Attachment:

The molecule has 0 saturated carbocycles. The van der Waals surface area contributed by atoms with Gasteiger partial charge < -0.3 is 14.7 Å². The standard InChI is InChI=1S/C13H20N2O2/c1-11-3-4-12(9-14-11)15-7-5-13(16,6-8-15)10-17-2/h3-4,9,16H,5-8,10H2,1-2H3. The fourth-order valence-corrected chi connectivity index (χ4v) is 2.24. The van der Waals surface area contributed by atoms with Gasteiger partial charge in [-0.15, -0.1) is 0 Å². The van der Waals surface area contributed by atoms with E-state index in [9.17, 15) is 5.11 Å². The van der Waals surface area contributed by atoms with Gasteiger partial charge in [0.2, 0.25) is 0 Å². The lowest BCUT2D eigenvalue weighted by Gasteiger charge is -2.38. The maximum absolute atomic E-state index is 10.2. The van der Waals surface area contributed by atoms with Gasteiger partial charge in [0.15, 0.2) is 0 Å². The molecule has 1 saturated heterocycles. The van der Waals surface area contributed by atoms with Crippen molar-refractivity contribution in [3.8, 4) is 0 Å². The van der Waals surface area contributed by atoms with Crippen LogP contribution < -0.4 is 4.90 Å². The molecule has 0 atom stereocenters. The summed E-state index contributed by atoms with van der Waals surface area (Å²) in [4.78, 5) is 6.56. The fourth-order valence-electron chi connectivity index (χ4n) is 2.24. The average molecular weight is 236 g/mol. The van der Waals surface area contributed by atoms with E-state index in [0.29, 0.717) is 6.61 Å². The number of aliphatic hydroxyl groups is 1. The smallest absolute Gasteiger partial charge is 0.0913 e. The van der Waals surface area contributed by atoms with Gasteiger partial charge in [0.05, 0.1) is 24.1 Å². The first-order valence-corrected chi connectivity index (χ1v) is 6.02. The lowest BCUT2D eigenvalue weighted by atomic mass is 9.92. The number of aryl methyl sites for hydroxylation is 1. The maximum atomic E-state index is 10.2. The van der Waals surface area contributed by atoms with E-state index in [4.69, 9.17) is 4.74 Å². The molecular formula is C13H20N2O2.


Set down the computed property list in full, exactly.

The molecule has 0 saturated carbocycles. The van der Waals surface area contributed by atoms with Gasteiger partial charge < -0.3 is 14.7 Å². The standard InChI is InChI=1S/C13H20N2O2/c1-11-3-4-12(9-14-11)15-7-5-13(16,6-8-15)10-17-2/h3-4,9,16H,5-8,10H2,1-2H3. The fourth-order valence-corrected chi connectivity index (χ4v) is 2.24. The van der Waals surface area contributed by atoms with Gasteiger partial charge in [-0.15, -0.1) is 0 Å². The van der Waals surface area contributed by atoms with E-state index in [9.17, 15) is 5.11 Å². The van der Waals surface area contributed by atoms with Gasteiger partial charge in [0.2, 0.25) is 0 Å². The lowest BCUT2D eigenvalue weighted by Gasteiger charge is -2.38. The maximum absolute atomic E-state index is 10.2. The van der Waals surface area contributed by atoms with Gasteiger partial charge in [0.15, 0.2) is 0 Å². The molecule has 1 saturated heterocycles. The van der Waals surface area contributed by atoms with Crippen molar-refractivity contribution in [3.8, 4) is 0 Å². The van der Waals surface area contributed by atoms with Crippen LogP contribution < -0.4 is 4.90 Å². The molecule has 0 atom stereocenters. The summed E-state index contributed by atoms with van der Waals surface area (Å²) in [4.78, 5) is 6.56. The fourth-order valence-electron chi connectivity index (χ4n) is 2.24. The average molecular weight is 236 g/mol. The van der Waals surface area contributed by atoms with E-state index in [0.29, 0.717) is 6.61 Å². The number of aliphatic hydroxyl groups is 1. The smallest absolute Gasteiger partial charge is 0.0913 e. The van der Waals surface area contributed by atoms with Gasteiger partial charge in [0.05, 0.1) is 24.1 Å². The first-order valence-corrected chi connectivity index (χ1v) is 6.02. The lowest BCUT2D eigenvalue weighted by atomic mass is 9.92. The number of aryl methyl sites for hydroxylation is 1. The maximum atomic E-state index is 10.2. The van der Waals surface area contributed by atoms with E-state index in [4.69, 9.17) is 4.74 Å². The molecular formula is C13H20N2O2.